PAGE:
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Voice Quality

By John H. Esling, Scott R. Moisik, Allison Benner, Lise Crevier-Buchman

Voice Quality "The first description of voice quality production in forty years, this book provides a new framework for its study: The Laryngeal Articulator Model. Informed by instrumental examinations of the laryngeal articulatory mechanism, it revises our understanding of articulatory postures to explain the actions, vibrations and resonances generated in the epilarynx and pharynx."


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Let's Talk

By David Crystal

Let's Talk "Explores the factors that motivate so many different kinds of talk and reveals the rules we use unconsciously, even in the most routine exchanges of everyday conversation."



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Dissertation Information


Title: The Role of the L1 and the L2 in the L3 Acquisition of German DP Features Add Dissertation
Author: Carol Jaensch Update Dissertation
Email: click here to access email
Homepage: http://privatewww.essex.ac.uk/~cjaens/
Institution: University of Essex, PhD in Linguistics
Completed in: 2008
Linguistic Subfield(s): Applied Linguistics; Morphology; Language Acquisition;
Director(s): Roger Hawkins

Abstract: Much research exists which investigates the second language acquisition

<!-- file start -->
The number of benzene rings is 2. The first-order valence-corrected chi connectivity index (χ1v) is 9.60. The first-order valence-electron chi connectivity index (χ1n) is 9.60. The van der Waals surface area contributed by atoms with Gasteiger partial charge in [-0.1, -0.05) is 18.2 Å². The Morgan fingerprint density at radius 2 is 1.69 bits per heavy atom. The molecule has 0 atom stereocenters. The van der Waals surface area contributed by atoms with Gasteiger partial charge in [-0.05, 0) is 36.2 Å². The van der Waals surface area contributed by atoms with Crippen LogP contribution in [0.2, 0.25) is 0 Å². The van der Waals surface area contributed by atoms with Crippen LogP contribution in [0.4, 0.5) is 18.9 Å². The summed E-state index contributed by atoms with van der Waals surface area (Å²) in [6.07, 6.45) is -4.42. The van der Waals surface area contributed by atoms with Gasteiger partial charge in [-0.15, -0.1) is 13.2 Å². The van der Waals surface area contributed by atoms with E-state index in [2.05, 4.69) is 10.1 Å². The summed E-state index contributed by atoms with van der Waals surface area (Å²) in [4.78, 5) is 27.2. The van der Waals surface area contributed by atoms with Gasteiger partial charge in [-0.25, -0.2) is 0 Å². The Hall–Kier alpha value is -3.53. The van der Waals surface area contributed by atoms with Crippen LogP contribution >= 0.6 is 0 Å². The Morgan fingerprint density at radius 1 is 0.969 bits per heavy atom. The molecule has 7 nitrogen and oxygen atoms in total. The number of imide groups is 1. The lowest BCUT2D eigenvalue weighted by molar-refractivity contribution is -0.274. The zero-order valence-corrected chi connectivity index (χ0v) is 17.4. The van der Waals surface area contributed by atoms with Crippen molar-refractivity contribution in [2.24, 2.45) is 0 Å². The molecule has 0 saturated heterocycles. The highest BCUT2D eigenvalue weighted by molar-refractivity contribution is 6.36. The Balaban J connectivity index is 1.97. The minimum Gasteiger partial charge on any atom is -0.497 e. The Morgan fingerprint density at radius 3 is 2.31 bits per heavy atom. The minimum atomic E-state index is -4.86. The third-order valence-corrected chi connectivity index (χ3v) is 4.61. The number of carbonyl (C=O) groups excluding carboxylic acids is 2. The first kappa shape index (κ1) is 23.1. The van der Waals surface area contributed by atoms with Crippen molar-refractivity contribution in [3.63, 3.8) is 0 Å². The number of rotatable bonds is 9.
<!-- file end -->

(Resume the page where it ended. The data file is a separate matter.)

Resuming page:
(SLA) of the functional extension of the nominal domain. Attention
frequently focuses on learners' ability to acquire features of the second
language (L2) which are not present or are not realised (in the same
manner) in the first language (L1). Recent studies have examined the
suppliance of articles (Robertson, 2000, Snape, 2006); definiteness on
articles (Ionin, Ko and Wexler, 2004, Hawkins et al., 2006); grammatical
gender agreement (and number agreement (White et al., 2004)) (Hawkins et
al., 2006). Although explanatory accounts of the results obtained may
differ, there is general agreement that learners exhibit considerable
variability in their suppliance of these features.

This thesis extends the investigation of these features into the field of
third language acquisition (TLA). The L1 of the learners in the current
study is Japanese, the L2 is English and the third language (L3) is German.
Japanese nouns are non-inflecting and have no articles; English and German
nouns generally inflect for number and have articles. German articles and
attributive adjectives vary according to the gender, number and Case of the
noun. English adjectives are uninflected. Whilst Japanese may mark
predicates for tense and negation, (amongst other things) and nouns for
Case, there are no markings on attributive adjectives for gender, number or
Case.

The study reported here examines learners' acquisition of these properties
from two main perspectives: firstly, the influence of proficiency in the
L2, and secondly, the grammatical representation of these properties in the
learners' grammars. Results from forced choice elicitation tasks and a
sentence completion task show evidence of positive L2 influence – even for
those features which are not present in English. However, results from oral
production tasks do not show a similar effect. The implications of the
findings for current theories of second language acquisition are considered.